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SPECIES Otomys orestes

Author:Thomas, 1900.
Citation:Proc. Zool. Soc. Lond., 1900: 175.
Common Name:Afroalpine Vlei Rat
Type Locality:Kenya, Mount Kenya, Teleki Valley, 13,000 ft.
Distribution:Discontinuous in alpine settings, ca. 3200-4500 m, of W and C Kenya and NE Tanzania (Grimshaw et al., 1995).
Comments:Populations of O. orestes are apparently confined to open habitats above treeline and exhibit a characteristic morphology: medium-sized species with relatively short tail; fur very deep, soft, and dense with creamy-buff post-auricular patches present; cranial arching strongly pronounced, anterior zygomatic arches squared, and distal expansion of nasals less exaggerated; M3 laminae 6-7, lower incisors with deep lateral and shallow medial grooves. Thomas (1900b) appreciated such morphological distinctions between O. orestes and samples from the middle slopes of Mount Kenya that he later (1902c) recognized as O. tropicalis, as did other early workers with East African Otomys (Wroughton, 1906; Dollman, 1915; Hollister, 1919; Lawrence and Loveridge, 1953). Bohmann (1952) also considered the two Mount Kenyan series as separate species, although he viewed orestes as a synonym of a broadly, if patchily, distributed O. typus (as followed by Misonne, 1974; Musser and Carleton, 1993; and others). M3 lamination (8-9 in typus) and incisor corrugation (two deep grooves in typus) contradict this assignment and recommend rigorous evaluation of their level of relationship and taxonomic status. Similar attention should be devoted to the homogeneity of the included taxa, which vary in development of the second lower incisor groove (indistinct to moderate) and modal number of M3 laminae (6 or 7).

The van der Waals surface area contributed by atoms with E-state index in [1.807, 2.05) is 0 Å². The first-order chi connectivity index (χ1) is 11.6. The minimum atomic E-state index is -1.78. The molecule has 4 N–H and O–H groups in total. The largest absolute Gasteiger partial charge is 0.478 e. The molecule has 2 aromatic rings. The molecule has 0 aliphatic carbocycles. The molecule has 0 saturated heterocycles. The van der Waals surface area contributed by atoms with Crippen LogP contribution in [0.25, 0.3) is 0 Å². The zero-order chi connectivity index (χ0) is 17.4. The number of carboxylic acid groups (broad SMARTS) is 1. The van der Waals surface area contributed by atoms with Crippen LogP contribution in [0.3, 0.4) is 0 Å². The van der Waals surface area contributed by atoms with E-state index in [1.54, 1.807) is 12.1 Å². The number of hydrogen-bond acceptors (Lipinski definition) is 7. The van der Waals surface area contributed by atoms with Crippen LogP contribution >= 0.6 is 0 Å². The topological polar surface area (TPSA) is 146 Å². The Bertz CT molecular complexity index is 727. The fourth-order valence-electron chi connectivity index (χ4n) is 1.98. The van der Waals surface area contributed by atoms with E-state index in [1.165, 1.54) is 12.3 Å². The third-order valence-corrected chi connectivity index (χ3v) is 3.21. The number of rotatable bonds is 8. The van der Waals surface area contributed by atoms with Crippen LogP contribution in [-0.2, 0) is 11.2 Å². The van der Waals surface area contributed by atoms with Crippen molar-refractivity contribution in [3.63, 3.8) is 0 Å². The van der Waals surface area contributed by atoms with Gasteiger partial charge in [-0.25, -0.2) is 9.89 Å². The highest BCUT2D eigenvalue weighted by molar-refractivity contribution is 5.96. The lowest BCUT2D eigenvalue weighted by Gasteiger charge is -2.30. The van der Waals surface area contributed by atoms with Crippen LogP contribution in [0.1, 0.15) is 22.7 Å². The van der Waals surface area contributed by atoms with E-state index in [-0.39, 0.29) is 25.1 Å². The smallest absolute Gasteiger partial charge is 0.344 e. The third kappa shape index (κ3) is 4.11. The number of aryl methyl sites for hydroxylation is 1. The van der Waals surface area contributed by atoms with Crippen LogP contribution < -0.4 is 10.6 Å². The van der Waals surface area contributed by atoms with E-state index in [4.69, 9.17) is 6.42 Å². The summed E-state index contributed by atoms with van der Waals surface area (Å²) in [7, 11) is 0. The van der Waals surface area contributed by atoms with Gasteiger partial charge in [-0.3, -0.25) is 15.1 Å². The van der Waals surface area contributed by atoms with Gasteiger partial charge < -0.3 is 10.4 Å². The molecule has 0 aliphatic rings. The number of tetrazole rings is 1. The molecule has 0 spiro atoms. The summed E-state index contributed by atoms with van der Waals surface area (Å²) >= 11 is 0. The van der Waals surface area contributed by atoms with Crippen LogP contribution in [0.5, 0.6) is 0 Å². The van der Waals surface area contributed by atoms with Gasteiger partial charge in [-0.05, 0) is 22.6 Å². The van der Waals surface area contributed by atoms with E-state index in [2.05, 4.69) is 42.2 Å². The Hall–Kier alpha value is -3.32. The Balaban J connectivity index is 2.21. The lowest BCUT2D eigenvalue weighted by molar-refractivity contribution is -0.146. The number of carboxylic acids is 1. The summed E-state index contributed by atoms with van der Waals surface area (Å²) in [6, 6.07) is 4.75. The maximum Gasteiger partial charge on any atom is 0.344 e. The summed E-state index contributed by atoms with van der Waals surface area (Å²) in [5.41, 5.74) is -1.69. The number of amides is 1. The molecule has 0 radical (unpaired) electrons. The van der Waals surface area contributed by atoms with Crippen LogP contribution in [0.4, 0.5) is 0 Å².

malleus Dollman, 1915
    percivali Dollman, 1915
    thomasi Osgood, 1910
    squalus Dollman, 1915
    zinki Bohmann, 1943

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